Maybe I am blindfolded, but what's interesting about this? Test subjects were blindfolded in a room with people and were told those people would come close to them but not touch them. Then something poked them, which due to desyncronization they could not relate to their actions. So they concluded that someone was poking them. And being in an uncomfortable situation (blindfolded with people in the room, operating a machine of unknown purpose - or did they know it was a poking machine?), being doubtful if the researchers had spoken the truth about coming close but not touching (because this is what you think about in the situation), and figuring that there must be some purpose to this experiment (because this is what you do), some people guessed more people were actually in the room. Big whoop?

Comment: Re:In spite of this and other similar phenomena... (Score 1) 140

by Knuckles (#48336005) Attached to: Robot Makes People Feel Like a Ghost Is Nearby

I can't speak for most people, but from my own perspective I don't see a conflict between "dualism" and objective empirical explanations for all human behavior. :)

From the outside, there is no verifiable reason to believe in anything beyond the (philosophical) atoms that make everything up, but Consciousness isn't about externally verifiable phenomenon. It is about subjective experience..., and while a sufficiently complex network of switches could in theory behave in an externally, verifiably, identical way to a person (i.e. essentially a biological robot), I personally have an "internal" perception of experiencing things consciously.

That seems to leave me with three options:
1) Due to unexplainable and unverifiable mystical-magical emergent properties of the organization of matter, I have a bone fide subjective experience from complex combinations of consciousness-free matter.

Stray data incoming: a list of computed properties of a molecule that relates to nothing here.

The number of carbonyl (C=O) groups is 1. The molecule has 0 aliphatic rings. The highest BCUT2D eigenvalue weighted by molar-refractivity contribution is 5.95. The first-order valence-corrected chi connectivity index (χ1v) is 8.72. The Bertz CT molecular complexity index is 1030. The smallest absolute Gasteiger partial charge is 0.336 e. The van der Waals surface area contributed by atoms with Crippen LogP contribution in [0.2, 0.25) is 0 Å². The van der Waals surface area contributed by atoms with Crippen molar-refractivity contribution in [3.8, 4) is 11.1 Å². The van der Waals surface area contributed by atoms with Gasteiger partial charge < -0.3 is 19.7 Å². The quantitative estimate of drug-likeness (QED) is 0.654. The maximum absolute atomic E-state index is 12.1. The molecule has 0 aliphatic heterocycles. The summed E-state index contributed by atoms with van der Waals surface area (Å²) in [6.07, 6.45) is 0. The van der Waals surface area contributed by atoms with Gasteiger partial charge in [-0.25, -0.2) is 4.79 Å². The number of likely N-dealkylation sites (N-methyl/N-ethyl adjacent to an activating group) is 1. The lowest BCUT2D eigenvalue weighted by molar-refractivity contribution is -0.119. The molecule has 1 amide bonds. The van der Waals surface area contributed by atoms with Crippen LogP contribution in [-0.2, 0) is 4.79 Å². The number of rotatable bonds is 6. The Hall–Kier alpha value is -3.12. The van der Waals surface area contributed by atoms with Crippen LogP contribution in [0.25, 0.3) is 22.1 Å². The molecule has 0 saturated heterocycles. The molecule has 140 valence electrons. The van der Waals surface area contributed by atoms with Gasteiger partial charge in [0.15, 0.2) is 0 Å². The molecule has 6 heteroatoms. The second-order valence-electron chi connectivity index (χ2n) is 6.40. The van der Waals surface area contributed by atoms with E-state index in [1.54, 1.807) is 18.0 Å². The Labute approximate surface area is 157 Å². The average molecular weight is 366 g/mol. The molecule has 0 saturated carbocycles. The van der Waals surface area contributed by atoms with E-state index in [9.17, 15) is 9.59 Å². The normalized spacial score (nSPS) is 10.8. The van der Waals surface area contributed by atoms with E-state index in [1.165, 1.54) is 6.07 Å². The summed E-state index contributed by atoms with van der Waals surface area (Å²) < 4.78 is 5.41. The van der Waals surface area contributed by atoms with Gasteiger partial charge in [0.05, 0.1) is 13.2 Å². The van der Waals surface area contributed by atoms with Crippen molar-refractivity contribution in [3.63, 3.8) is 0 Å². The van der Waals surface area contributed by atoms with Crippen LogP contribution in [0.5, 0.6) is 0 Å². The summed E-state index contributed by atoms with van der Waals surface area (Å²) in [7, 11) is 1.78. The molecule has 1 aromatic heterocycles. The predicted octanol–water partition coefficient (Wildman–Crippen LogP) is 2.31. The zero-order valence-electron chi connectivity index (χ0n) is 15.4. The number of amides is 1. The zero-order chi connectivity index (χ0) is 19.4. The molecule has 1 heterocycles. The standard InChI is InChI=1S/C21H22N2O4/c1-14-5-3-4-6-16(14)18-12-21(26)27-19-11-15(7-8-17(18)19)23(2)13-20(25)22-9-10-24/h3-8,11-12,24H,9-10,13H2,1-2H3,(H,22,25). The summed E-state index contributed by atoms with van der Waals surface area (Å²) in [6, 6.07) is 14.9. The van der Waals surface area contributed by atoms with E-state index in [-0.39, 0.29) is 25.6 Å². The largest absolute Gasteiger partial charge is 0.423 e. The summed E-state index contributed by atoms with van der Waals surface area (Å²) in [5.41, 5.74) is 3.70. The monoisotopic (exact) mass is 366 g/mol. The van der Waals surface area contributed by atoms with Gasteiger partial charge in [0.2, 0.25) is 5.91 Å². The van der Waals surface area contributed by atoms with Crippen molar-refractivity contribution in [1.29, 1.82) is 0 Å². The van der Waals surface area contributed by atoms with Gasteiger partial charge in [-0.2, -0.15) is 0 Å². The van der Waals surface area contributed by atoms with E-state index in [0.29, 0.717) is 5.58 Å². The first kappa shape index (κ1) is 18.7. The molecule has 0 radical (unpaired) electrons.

2) All matter has inherent consciousness properties and thus everything has a spirit (animism)
3) People are special and have a "soul"

Which of these options you choose to believe is your own business. I hope you can speak about it respectfully with others, not try to compel them to comply with your own opinion, and stand up for your beliefs in the presence of someone else trying to compel you of theirs. Cheers!

+1 for the AC
And since I already posted, 2 questions:

It has been well known for a very long time that unexpected temporal relationships between our actions and sensory impressions do weird things to our perception. Like if you turn off the light and by coincidence a sound goes off outside in the exact same moment. How is this new research so unexpected then?

How does the temporal action-result distortion in this experiment explain anything about "ghost" experiences as they are more commonly described, where the situation created in the experiment does not exist at all? Like the Reinhold Messner story in in another article about the experiment?. Other than there being other ways to induce a similar experience - but I don't believe in ghosts in the first place, so there was never a doubt that this experience can somehow be induced.

"Don't think; let the machine do it for you!" -- E. C. Berkeley